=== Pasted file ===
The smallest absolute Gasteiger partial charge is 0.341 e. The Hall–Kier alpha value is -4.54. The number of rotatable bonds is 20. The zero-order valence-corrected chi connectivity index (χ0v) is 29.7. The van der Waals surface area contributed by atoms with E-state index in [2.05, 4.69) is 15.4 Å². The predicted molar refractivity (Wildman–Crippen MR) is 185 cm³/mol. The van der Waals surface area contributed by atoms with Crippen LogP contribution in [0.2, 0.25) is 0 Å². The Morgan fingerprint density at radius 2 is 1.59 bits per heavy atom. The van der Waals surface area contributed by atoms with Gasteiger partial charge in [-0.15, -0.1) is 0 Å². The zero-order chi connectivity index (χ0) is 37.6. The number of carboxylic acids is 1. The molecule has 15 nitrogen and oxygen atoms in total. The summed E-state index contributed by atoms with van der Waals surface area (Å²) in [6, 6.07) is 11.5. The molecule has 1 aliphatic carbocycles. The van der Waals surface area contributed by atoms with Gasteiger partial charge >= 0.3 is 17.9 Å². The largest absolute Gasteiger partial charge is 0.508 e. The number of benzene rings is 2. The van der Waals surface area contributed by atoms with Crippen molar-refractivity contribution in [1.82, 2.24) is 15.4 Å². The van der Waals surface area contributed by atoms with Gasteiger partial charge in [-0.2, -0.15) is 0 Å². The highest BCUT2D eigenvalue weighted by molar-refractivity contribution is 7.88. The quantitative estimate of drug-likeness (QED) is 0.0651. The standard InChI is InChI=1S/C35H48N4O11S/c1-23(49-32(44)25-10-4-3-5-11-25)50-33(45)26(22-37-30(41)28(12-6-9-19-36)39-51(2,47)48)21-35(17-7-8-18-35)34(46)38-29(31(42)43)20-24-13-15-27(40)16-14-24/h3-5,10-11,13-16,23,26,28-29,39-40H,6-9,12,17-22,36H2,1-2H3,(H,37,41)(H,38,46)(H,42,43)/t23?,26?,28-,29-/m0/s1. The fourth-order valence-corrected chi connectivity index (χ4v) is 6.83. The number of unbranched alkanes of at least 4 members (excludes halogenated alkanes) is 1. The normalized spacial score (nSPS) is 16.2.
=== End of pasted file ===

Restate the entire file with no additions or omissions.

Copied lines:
The smallest absolute Gasteiger partial charge is 0.341 e. The Hall–Kier alpha value is -4.54. The number of rotatable bonds is 20. The zero-order valence-corrected chi connectivity index (χ0v) is 29.7. The van der Waals surface area contributed by atoms with E-state index in [2.05, 4.69) is 15.4 Å². The predicted molar refractivity (Wildman–Crippen MR) is 185 cm³/mol. The van der Waals surface area contributed by atoms with Crippen LogP contribution in [0.2, 0.25) is 0 Å². The Morgan fingerprint density at radius 2 is 1.59 bits per heavy atom. The van der Waals surface area contributed by atoms with Gasteiger partial charge in [-0.15, -0.1) is 0 Å². The zero-order chi connectivity index (χ0) is 37.6. The number of carboxylic acids is 1. The molecule has 15 nitrogen and oxygen atoms in total. The summed E-state index contributed by atoms with van der Waals surface area (Å²) in [6, 6.07) is 11.5. The molecule has 1 aliphatic carbocycles. The van der Waals surface area contributed by atoms with Gasteiger partial charge >= 0.3 is 17.9 Å². The largest absolute Gasteiger partial charge is 0.508 e. The number of benzene rings is 2. The van der Waals surface area contributed by atoms with Crippen molar-refractivity contribution in [1.82, 2.24) is 15.4 Å². The van der Waals surface area contributed by atoms with Gasteiger partial charge in [-0.2, -0.15) is 0 Å². The highest BCUT2D eigenvalue weighted by molar-refractivity contribution is 7.88. The quantitative estimate of drug-likeness (QED) is 0.0651. The standard InChI is InChI=1S/C35H48N4O11S/c1-23(49-32(44)25-10-4-3-5-11-25)50-33(45)26(22-37-30(41)28(12-6-9-19-36)39-51(2,47)48)21-35(17-7-8-18-35)34(46)38-29(31(42)43)20-24-13-15-27(40)16-14-24/h3-5,10-11,13-16,23,26,28-29,39-40H,6-9,12,17-22,36H2,1-2H3,(H,37,41)(H,38,46)(H,42,43)/t23?,26?,28-,29-/m0/s1. The fourth-order valence-corrected chi connectivity index (χ4v) is 6.83. The number of unbranched alkanes of at least 4 members (excludes halogenated alkanes) is 1. The normalized spacial score (nSPS) is 16.2.